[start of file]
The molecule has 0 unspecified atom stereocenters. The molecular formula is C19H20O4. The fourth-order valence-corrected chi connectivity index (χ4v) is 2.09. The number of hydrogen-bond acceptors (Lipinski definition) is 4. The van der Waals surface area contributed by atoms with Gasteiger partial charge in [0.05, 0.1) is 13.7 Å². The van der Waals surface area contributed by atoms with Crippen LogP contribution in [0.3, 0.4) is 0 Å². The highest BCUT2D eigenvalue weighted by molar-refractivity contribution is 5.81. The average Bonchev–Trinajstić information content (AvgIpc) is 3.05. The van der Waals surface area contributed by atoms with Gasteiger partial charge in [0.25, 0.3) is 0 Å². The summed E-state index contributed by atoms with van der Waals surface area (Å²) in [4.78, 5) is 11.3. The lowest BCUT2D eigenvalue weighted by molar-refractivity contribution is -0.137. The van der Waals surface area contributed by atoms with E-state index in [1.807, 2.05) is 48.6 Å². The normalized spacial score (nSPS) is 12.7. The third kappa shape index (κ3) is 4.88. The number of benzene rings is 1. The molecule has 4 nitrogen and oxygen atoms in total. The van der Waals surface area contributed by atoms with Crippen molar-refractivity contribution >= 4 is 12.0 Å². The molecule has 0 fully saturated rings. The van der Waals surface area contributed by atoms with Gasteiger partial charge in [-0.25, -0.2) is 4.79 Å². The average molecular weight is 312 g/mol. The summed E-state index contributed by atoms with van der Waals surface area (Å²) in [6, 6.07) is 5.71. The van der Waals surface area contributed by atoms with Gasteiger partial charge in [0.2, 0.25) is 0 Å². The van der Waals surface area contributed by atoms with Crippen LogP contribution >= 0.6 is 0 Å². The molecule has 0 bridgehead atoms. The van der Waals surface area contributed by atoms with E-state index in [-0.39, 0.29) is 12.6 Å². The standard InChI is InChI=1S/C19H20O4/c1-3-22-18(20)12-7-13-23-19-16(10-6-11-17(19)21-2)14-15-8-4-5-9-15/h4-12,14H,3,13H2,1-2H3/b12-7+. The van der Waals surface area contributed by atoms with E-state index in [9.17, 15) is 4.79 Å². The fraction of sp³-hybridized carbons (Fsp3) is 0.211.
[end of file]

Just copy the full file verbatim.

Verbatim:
The molecule has 0 unspecified atom stereocenters. The molecular formula is C19H20O4. The fourth-order valence-corrected chi connectivity index (χ4v) is 2.09. The number of hydrogen-bond acceptors (Lipinski definition) is 4. The van der Waals surface area contributed by atoms with Gasteiger partial charge in [0.05, 0.1) is 13.7 Å². The van der Waals surface area contributed by atoms with Crippen LogP contribution in [0.3, 0.4) is 0 Å². The highest BCUT2D eigenvalue weighted by molar-refractivity contribution is 5.81. The average Bonchev–Trinajstić information content (AvgIpc) is 3.05. The van der Waals surface area contributed by atoms with Gasteiger partial charge in [0.25, 0.3) is 0 Å². The summed E-state index contributed by atoms with van der Waals surface area (Å²) in [4.78, 5) is 11.3. The lowest BCUT2D eigenvalue weighted by molar-refractivity contribution is -0.137. The van der Waals surface area contributed by atoms with E-state index in [1.807, 2.05) is 48.6 Å². The normalized spacial score (nSPS) is 12.7. The third kappa shape index (κ3) is 4.88. The number of benzene rings is 1. The molecule has 4 nitrogen and oxygen atoms in total. The van der Waals surface area contributed by atoms with Crippen molar-refractivity contribution >= 4 is 12.0 Å². The molecule has 0 fully saturated rings. The van der Waals surface area contributed by atoms with Gasteiger partial charge in [-0.25, -0.2) is 4.79 Å². The average molecular weight is 312 g/mol. The summed E-state index contributed by atoms with van der Waals surface area (Å²) in [6, 6.07) is 5.71. The van der Waals surface area contributed by atoms with Gasteiger partial charge in [0.2, 0.25) is 0 Å². The van der Waals surface area contributed by atoms with Crippen LogP contribution >= 0.6 is 0 Å². The molecule has 0 bridgehead atoms. The van der Waals surface area contributed by atoms with E-state index in [-0.39, 0.29) is 12.6 Å². The standard InChI is InChI=1S/C19H20O4/c1-3-22-18(20)12-7-13-23-19-16(10-6-11-17(19)21-2)14-15-8-4-5-9-15/h4-12,14H,3,13H2,1-2H3/b12-7+. The van der Waals surface area contributed by atoms with E-state index in [9.17, 15) is 4.79 Å². The fraction of sp³-hybridized carbons (Fsp3) is 0.211.